Synopses & Reviews
Set in his fictional Wessex countryside in southwest England, Far from the Madding Crowd was Thomas Hardy's breakthrough work. Though it was first published anonymously in 1874, the quick and tremendous success of Far from the Madding Crowd persuaded Hardy to give up his first profession, architecture, to concentrate on writing fiction. The story of the ill-fated passions of the beautiful Bathsheba Everdene and her three suitors offers a spectacle of country life brimming with an energy and charm not customarily associated with Hardy.
Independent and spirited Bathsheba Everdene comes to Weatherbury to take up her position as a farmer on the largest estate in the area. Her presence draws three suitors: the gentleman-farmer Boldwood, soldier-seducer Sergeant Troy and the devoted shepherd Gabriel Oak.
Edited with an Introduction and Notes by Rosemarie Morgan with Shannon Russell.
Thomas Hardy's impassioned novel of courtship in rural life
In Thomas Hardy's first major literary success, independent and spirited Bathsheba Everdene has come to Weatherbury to take up her position as a farmer on the largest estate in the area. Her bold presence draws three very different suitors: the gentleman-farmer Boldwood, the soldier-seducer Sergeant Troy, and the devoted shepherd Gabriel Oak. Each, in contrasting ways, unsettles her decisions and complicates her life, and tragedy ensues, threatening the stability of the whole community. One of his first works set in the semi-fictional region of Wessex, Hardy's novel of swift passion and slow courtship is imbued with his evocative descriptions of rural life and landscapes, and with unflinching honesty about sexual relationships.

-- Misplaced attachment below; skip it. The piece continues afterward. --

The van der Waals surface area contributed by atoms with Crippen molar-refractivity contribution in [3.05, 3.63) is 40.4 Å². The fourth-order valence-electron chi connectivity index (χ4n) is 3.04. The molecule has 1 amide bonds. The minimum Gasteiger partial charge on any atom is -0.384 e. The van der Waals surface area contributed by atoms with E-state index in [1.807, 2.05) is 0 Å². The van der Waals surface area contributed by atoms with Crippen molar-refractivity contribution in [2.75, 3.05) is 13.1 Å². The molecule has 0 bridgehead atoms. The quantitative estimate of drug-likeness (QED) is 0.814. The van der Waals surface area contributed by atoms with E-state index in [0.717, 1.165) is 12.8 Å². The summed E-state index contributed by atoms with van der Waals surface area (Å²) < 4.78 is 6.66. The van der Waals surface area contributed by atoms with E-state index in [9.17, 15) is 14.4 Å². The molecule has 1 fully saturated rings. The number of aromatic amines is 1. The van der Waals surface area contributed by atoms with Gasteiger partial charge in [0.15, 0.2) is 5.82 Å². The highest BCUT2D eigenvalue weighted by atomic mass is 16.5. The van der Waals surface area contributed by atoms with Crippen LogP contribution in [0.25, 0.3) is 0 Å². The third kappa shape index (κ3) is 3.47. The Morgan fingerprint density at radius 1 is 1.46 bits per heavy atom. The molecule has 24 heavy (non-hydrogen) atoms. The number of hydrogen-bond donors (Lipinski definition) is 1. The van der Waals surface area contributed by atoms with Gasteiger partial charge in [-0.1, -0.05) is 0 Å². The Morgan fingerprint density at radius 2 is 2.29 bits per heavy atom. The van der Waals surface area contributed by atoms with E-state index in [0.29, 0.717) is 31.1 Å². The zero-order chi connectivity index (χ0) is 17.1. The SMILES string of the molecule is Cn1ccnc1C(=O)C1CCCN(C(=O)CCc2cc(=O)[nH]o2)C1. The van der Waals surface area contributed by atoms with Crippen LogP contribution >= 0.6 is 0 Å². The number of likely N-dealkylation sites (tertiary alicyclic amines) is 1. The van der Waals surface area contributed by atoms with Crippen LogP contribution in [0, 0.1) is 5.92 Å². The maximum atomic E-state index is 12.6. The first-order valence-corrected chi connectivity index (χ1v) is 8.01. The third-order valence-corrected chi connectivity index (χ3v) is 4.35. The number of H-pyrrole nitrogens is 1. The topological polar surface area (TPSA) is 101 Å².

This edition, based on Hardy's original 1874 manuscript, is the complete novel he never saw published, and restores its full candor and innovation. Rosemarie Morgan's introduction discusses the history of its publication, as well as the biblical and classical allusions that permeate the novel.
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About the Author
Thomas Hardy was born on June 2, 1840. In his writing, he immortalized the site of his birth — Egdon Heath, in Dorset, near Dorchester. Delicate as a child, he was taught at home by his mother before he attended grammar school. At sixteen, Hardy was apprenticed to an architect, and for many years, architecture was his profession; in his spare time, he pursued his first and last literary love, poetry. Finally convinced that he could earn his living as an author, he retired from architecture, married, and devoted himself to writing. An extremely productive novelist, Hardy published an important book every year or two. In 1896, disturbed by the public outcry over the unconventional subjects of his two greatest novels — Tess of the D'Urbervilles and Jude the Obscure — he announced that he was giving up fiction and afterward produced only poetry. In later years, he received many honors. He died on January 11, 1928, and was buried in Poets Corner, in Westminster Abbey. It was as a poet that he wished to be remembered, but today critics regard his novels as his most memorable contribution to English literature for their psychological insight, decisive delineation of character, and profound presentation of tragedy.